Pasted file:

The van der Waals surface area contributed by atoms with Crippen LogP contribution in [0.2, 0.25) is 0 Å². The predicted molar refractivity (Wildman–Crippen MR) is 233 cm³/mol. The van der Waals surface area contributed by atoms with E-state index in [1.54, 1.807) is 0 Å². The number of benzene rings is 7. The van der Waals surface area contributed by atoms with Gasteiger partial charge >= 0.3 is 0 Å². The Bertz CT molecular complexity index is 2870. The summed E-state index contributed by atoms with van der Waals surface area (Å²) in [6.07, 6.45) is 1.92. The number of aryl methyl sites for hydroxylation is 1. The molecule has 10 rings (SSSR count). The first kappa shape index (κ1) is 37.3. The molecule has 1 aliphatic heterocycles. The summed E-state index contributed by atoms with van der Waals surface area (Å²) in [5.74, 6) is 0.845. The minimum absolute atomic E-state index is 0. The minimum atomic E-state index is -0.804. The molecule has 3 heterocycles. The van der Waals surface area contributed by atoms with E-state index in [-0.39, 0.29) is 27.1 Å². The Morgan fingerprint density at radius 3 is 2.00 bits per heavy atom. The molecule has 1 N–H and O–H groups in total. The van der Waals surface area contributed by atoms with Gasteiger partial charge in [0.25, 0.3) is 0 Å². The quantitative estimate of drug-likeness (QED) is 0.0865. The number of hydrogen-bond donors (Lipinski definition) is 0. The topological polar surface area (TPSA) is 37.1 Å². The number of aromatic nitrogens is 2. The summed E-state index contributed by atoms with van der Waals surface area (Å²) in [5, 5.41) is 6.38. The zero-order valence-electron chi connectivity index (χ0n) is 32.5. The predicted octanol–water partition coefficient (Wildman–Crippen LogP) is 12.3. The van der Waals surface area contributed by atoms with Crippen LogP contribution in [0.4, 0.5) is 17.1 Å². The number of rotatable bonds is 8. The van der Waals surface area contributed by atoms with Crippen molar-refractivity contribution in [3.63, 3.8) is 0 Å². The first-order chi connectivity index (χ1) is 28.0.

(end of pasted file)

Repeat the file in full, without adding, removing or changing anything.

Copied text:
The van der Waals surface area contributed by atoms with Crippen LogP contribution in [0.2, 0.25) is 0 Å². The predicted molar refractivity (Wildman–Crippen MR) is 233 cm³/mol. The van der Waals surface area contributed by atoms with E-state index in [1.54, 1.807) is 0 Å². The number of benzene rings is 7. The van der Waals surface area contributed by atoms with Gasteiger partial charge >= 0.3 is 0 Å². The Bertz CT molecular complexity index is 2870. The summed E-state index contributed by atoms with van der Waals surface area (Å²) in [6.07, 6.45) is 1.92. The number of aryl methyl sites for hydroxylation is 1. The molecule has 10 rings (SSSR count). The first kappa shape index (κ1) is 37.3. The molecule has 1 aliphatic heterocycles. The summed E-state index contributed by atoms with van der Waals surface area (Å²) in [5.74, 6) is 0.845. The minimum absolute atomic E-state index is 0. The minimum atomic E-state index is -0.804. The molecule has 3 heterocycles. The van der Waals surface area contributed by atoms with E-state index in [-0.39, 0.29) is 27.1 Å². The Morgan fingerprint density at radius 3 is 2.00 bits per heavy atom. The molecule has 1 N–H and O–H groups in total. The van der Waals surface area contributed by atoms with Gasteiger partial charge in [0.25, 0.3) is 0 Å². The quantitative estimate of drug-likeness (QED) is 0.0865. The number of hydrogen-bond donors (Lipinski definition) is 0. The topological polar surface area (TPSA) is 37.1 Å². The number of aromatic nitrogens is 2. The summed E-state index contributed by atoms with van der Waals surface area (Å²) in [5, 5.41) is 6.38. The zero-order valence-electron chi connectivity index (χ0n) is 32.5. The predicted octanol–water partition coefficient (Wildman–Crippen LogP) is 12.3. The van der Waals surface area contributed by atoms with Crippen LogP contribution in [0.4, 0.5) is 17.1 Å². The number of rotatable bonds is 8. The van der Waals surface area contributed by atoms with Crippen molar-refractivity contribution in [3.63, 3.8) is 0 Å². The first-order chi connectivity index (χ1) is 28.0.